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Resellers are dialing up their presence at fashion week.

After holding intimate swap events for the past two years, ThredUp is assembling a “Thrifting Suite” and swap event on the eve of New York Fashion Week to “inspire more editors and influencers to wear thrift to NYFW,” according to the company. The invite-only thrifting suite in TriBeCa will be decked out with the reseller’s hand-curated items for fashion week.

Meanwhile, Poshmark is also coaxing influential fashionistas into its ranks. The reseller will return to its peer-to-peer activations with a live selling suite at The Hotel Chelsea for a one-on-one consultation and guided resale experience in late August ahead of NYFW. The Posh team is offering up the service to media and special guests to offload the selling responsibility. Sellers bring in five to 10 items and meet with a closet consultant. From there, all sellers have to do is tune in to a live show, set the price of their goods and watch as viewers bid on their items.

The social aspect is a reigning differentiator at Poshmark. “As social media increasingly accelerates microtrends, consumers are purchasing, wearing and discarding their clothes more than ever,” said Chloe Baffert, head of merchandising and curation at Poshmark. “Shopping secondhand is an easy and sustainable way for consumers to keep up. From the cultural phenomenon of Barbie and highly sought after merch from Beyoncé and Taylor Swift’s summer tours, to Bella Hadid’s soccer-inspired blokette aesthetic dominating the athleisure category, social media trends quickly populate on Poshmark.”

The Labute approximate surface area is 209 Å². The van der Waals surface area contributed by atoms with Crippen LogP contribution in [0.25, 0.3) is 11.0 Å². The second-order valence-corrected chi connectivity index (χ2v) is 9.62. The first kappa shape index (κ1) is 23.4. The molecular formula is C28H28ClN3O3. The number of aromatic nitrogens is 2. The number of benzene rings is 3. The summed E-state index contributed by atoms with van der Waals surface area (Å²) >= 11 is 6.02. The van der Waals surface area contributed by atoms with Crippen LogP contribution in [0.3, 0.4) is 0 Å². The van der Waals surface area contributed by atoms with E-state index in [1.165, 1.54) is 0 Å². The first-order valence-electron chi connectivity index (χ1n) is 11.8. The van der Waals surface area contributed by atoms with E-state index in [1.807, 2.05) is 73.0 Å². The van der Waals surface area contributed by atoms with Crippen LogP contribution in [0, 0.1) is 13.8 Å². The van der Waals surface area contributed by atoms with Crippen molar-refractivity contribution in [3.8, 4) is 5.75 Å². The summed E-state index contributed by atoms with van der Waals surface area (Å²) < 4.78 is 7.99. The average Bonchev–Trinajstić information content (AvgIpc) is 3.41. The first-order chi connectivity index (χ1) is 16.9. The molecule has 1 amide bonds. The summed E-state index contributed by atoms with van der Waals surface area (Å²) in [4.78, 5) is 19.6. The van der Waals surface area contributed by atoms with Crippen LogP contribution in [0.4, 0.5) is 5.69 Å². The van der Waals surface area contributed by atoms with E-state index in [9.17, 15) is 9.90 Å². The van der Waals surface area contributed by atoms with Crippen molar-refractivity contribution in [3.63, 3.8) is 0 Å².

Given National Thrift Shop Day on Aug. 17, promotions ran all month across ThredUp and all week at GoodwillFinds (the e-commerce store for Goodwill), with special promotions and parties popping up from independent sellers on Poshmark.

Though GoodwillFinds has no planned presence at fashion week, Matthew Kaness, chief executive officer of GoodwillFinds, said the company is still riding the thrifting high. “The key to fashion in any era is responding to consumer trends and cultural moments — and given the heightened interest in the circular economy, thrifting is an undeniable component in fashion’s future.”

According to insights from First Research, the used merchandise industry in the U.S. encompasses more than 20,000 stores with combined annual revenue of roughly $15 billion. Publicly listed resale companies are catching their strides as they chase profitability. Reseller ThredUp posed a strong second quarter lifted by new company initiatives while The RealReal further fine-tuned its new strategy under CEO John Koryl.